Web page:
News: HRST Instructors lead Marines by ropes
Story by Pfc. Tyler Andersen
MARINE CORPS BASE CAMP LEJEUNE, N.C. – With critical eyes, Staff Sgt. Matthew Francis looks up at the MV-22B Osprey in the air carrying his Helicopter Rope Suspension Training students, Jan. 16. He knows that these Marines, when they go back to their units, will be responsible for the safety of and training their Marines. He and his instructors are evaluating the stringent application of techniques they taught the Marines from 3rd Battalion, 8th Marine Regiment, II Marine Expeditionary Force.
Francis is the HRST lead instructor with Special Operations Training Group, II MEF. The HRST instructors provide the Marine Corps with an important capability, which has helped Marines operate effectively and quickly in any climb or place since 2008.
The instructors are dedicated to teaching their students how to lead by the ropes and take charge of their Marines while in the air and get them to the ground in the most efficient way possible.
Francis said time is of the essence when Marines are inserting into enemy territory. Every minor detail with this form of training must be checked and rechecked before Marines become certified HRST masters.
“A lot of the time, we have to go into a hot zone and deploy troops from a hovering aircraft as fast as we can,” said Francis. “It’s a huge floating target for the enemy, so you want troops down that line hitting the deck as fast as possible.”
Many of the instructors come from an infantry background. They have experiences in combat and teach what they know in life-like training scenarios. At the end of the day, they have the most knowledge and they know how to set their students up for success by relaying the importance of HRST, said Francis.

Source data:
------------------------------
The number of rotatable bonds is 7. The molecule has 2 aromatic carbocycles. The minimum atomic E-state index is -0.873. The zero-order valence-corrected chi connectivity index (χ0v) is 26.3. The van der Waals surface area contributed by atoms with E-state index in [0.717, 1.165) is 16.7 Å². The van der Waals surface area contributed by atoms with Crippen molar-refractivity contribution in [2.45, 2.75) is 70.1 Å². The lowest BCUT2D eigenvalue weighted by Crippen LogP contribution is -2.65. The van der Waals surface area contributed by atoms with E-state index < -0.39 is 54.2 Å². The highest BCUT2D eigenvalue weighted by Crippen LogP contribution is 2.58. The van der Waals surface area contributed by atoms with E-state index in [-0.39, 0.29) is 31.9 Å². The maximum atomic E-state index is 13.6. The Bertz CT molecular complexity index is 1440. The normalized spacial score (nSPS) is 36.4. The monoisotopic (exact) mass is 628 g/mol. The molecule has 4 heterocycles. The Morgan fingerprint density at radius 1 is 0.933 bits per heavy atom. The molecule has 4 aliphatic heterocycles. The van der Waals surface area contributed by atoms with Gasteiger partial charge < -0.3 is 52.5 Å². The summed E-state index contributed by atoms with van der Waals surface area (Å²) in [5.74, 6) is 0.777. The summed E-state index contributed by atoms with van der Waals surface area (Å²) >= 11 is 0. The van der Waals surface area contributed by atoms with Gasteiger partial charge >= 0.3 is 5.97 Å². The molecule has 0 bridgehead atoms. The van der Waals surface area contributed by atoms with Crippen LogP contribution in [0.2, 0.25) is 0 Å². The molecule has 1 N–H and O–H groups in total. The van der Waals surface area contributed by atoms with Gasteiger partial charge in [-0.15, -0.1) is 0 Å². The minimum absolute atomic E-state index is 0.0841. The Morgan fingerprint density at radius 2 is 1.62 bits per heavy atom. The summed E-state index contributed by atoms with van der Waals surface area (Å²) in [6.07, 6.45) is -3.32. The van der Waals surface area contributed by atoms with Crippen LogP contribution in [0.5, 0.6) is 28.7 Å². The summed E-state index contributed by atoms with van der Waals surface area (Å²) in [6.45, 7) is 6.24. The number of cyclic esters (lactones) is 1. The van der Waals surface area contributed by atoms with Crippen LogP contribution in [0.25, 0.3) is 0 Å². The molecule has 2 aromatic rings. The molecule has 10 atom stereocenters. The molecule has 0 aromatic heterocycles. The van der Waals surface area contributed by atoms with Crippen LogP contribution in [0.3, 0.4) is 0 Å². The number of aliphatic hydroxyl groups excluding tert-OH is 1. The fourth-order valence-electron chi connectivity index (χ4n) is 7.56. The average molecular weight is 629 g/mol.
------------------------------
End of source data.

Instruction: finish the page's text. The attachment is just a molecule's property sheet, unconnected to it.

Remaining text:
“For a person to come here and be an instructor, you have to look at things from their side and you have to be able to coach them properly,” Francis said.
The SOTG frequently trains crisis response teams, the reconnaissance community and Marines with Marine Corps Forces Special Operations Command. Marines are individually selected from each unit based off the needs of the Marine Corps, according to Francis.
To be eligible for the course and become an instructor, students have to be certified. Francis said it takes serious dedication and skill to show the leadership traits and trust worthiness the HRST instructors are looking for to make it to the finish line.
Sergeant Ryan D. Adam, a HRST instructor, said the instructor under training will go through a series of classes, such as the basic instructor course to ensure they have the ability to speak well and articulate the lesson thoroughly to the students. The HRST instructors have to make sure the IUT can correct someone, fix their deficiency and make sure their over-all safety techniques meet their requirement.
“At all times, danger is present in HRST training,” said Francis. “Week one is all about letting the students know the dangers of the course. It is high-risk training, and as a HRST instructor, trying to convey the reality of that is difficult.”
According to Francis, like many things in the Marine Corps, there is only one aspect that makes his job as an instructor extremely rewarding.
“Whether it’s HRST training, or teaching them basic infantry knowledge, knowing you have an influence on individuals in the operating forces and how they conduct business is the most rewarding thing anybody could ask for,” said Francis.